Andrew McKegney
By Andrew McKegney

Senior Staff Writer

10 November 2022

| | 1 min read

Council supports lowest paid employees

About 800 of the lowest paid employees at Newcastle City Council are in line for a pay rise as part of a commitment to fair pay.  

About 800 lowest paid council staff in line for a pay rise

School cooks, domestics, cleaners, and nursery assistants are just some of those who will benefit from an extra £1 an hour.

Every year since 2012 the council has improved the pay of its staff on the three lowest pay grades so they could have a decent standard of living.

It rises in line with the wage announced every year by the national body, the Living Wage Foundation which this September increased pay from £9.90 to £10.90.

The extra £1 an hour for about 800 staff will increase the council’s pay bill by £127,000 for the rest of the financial year.

Cabinet member for an Efficient Council, Cllr Paul Frew, said: “This pay rise is recognition of the commitment and professionalism shown by our staff in often very demanding and challenging jobs.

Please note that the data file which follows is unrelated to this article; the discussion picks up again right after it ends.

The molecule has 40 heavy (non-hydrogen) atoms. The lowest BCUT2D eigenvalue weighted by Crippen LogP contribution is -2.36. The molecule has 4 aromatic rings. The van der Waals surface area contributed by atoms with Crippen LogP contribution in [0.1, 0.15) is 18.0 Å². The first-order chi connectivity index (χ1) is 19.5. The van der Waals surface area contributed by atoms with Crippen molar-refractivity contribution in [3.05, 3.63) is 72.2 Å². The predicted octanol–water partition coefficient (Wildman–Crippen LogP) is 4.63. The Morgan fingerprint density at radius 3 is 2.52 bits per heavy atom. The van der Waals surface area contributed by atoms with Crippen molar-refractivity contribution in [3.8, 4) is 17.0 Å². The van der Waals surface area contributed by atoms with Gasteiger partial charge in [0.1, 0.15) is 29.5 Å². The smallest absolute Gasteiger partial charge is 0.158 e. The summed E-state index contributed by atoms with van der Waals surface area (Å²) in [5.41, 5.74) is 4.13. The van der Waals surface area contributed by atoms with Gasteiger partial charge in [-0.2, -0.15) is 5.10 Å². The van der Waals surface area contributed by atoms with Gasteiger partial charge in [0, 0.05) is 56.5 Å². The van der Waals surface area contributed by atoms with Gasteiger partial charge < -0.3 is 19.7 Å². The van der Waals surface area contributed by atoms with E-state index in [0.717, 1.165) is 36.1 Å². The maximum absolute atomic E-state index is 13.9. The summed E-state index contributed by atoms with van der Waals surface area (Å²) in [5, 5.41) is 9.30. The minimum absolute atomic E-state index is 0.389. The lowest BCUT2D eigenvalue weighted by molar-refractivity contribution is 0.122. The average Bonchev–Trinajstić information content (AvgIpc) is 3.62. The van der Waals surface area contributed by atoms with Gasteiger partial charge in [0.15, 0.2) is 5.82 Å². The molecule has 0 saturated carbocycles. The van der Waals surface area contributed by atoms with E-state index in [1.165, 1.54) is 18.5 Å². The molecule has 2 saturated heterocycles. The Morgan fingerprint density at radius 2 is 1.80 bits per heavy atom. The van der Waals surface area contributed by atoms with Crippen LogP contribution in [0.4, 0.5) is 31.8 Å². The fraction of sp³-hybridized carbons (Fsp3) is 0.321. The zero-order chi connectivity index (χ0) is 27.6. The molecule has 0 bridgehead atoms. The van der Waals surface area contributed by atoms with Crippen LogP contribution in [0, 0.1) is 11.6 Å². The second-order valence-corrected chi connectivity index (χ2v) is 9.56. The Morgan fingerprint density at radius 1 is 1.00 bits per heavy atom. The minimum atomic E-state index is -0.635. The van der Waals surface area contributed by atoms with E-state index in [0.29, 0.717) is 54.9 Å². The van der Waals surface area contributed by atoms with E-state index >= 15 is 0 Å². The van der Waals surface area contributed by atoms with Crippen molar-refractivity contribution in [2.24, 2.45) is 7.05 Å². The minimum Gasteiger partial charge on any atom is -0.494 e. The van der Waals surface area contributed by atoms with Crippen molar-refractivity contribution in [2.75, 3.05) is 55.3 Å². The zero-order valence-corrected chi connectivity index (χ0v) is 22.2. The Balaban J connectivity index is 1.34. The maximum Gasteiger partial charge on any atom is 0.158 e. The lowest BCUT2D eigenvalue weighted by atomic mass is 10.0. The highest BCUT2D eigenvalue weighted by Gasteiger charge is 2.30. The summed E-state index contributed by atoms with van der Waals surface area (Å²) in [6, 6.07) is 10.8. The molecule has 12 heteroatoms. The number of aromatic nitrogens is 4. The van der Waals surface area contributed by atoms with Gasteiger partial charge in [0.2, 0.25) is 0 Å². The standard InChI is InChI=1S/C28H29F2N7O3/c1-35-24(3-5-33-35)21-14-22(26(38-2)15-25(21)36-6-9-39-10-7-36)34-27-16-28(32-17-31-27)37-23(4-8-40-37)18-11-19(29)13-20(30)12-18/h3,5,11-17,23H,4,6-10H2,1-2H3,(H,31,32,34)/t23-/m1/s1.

“A living wage should be expected by everyone who works, and our staff deserve every penny. Fair pay is especially important in the face of rising living costs such as energy bills, food, petrol, rent, and mortgages.

“If all employers in the city did this, we would have a more resilient local economy, that better serves workers and their families."

Paul Gilroy, Branch Secretary of UNISON said: "UNISON Newcastle City Branch welcomes the news that the council once again intends to match the Living Wage Foundation.

“We believe that the Living Wage Foundation should be the minimum pay rate across all public sector organisations, as a large employer in Newcastle we acknowledge the council taking a lead in the city.” 

Last week council agreed to commit to accreditation as a Real Living Wage Council in an attempt to improve pay rates among its contractors. More details on this will be announced next week during National Living Wage Week.